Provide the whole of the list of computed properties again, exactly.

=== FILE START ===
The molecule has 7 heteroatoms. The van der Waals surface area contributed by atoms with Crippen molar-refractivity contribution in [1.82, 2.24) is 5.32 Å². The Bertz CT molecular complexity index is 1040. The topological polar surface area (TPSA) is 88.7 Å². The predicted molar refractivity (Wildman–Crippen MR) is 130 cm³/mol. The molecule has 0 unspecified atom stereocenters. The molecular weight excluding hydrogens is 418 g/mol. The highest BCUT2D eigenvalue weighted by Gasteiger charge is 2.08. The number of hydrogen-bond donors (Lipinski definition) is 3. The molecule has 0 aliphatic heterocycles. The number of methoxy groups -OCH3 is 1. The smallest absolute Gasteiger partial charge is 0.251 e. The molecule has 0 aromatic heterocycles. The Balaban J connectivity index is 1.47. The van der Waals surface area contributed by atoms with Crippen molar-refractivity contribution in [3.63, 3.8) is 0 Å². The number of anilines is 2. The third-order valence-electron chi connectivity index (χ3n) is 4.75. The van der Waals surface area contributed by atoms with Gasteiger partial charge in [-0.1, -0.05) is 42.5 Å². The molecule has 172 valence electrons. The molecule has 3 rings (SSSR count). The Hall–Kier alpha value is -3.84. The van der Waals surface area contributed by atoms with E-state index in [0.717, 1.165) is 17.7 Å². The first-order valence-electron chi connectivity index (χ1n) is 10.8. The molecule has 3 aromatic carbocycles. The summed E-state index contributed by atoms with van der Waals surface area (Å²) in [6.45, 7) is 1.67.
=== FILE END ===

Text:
The molecule has 7 heteroatoms. The van der Waals surface area contributed by atoms with Crippen molar-refractivity contribution in [1.82, 2.24) is 5.32 Å². The Bertz CT molecular complexity index is 1040. The topological polar surface area (TPSA) is 88.7 Å². The predicted molar refractivity (Wildman–Crippen MR) is 130 cm³/mol. The molecule has 0 unspecified atom stereocenters. The molecular weight excluding hydrogens is 418 g/mol. The highest BCUT2D eigenvalue weighted by Gasteiger charge is 2.08. The number of hydrogen-bond donors (Lipinski definition) is 3. The molecule has 0 aliphatic heterocycles. The number of methoxy groups -OCH3 is 1. The smallest absolute Gasteiger partial charge is 0.251 e. The molecule has 0 aromatic heterocycles. The Balaban J connectivity index is 1.47. The van der Waals surface area contributed by atoms with Crippen molar-refractivity contribution in [3.63, 3.8) is 0 Å². The number of anilines is 2. The third-order valence-electron chi connectivity index (χ3n) is 4.75. The van der Waals surface area contributed by atoms with Gasteiger partial charge in [-0.1, -0.05) is 42.5 Å². The molecule has 172 valence electrons. The molecule has 3 rings (SSSR count). The Hall–Kier alpha value is -3.84. The van der Waals surface area contributed by atoms with E-state index in [0.717, 1.165) is 17.7 Å². The first-order valence-electron chi connectivity index (χ1n) is 10.8. The molecule has 3 aromatic carbocycles. The summed E-state index contributed by atoms with van der Waals surface area (Å²) in [6.45, 7) is 1.67.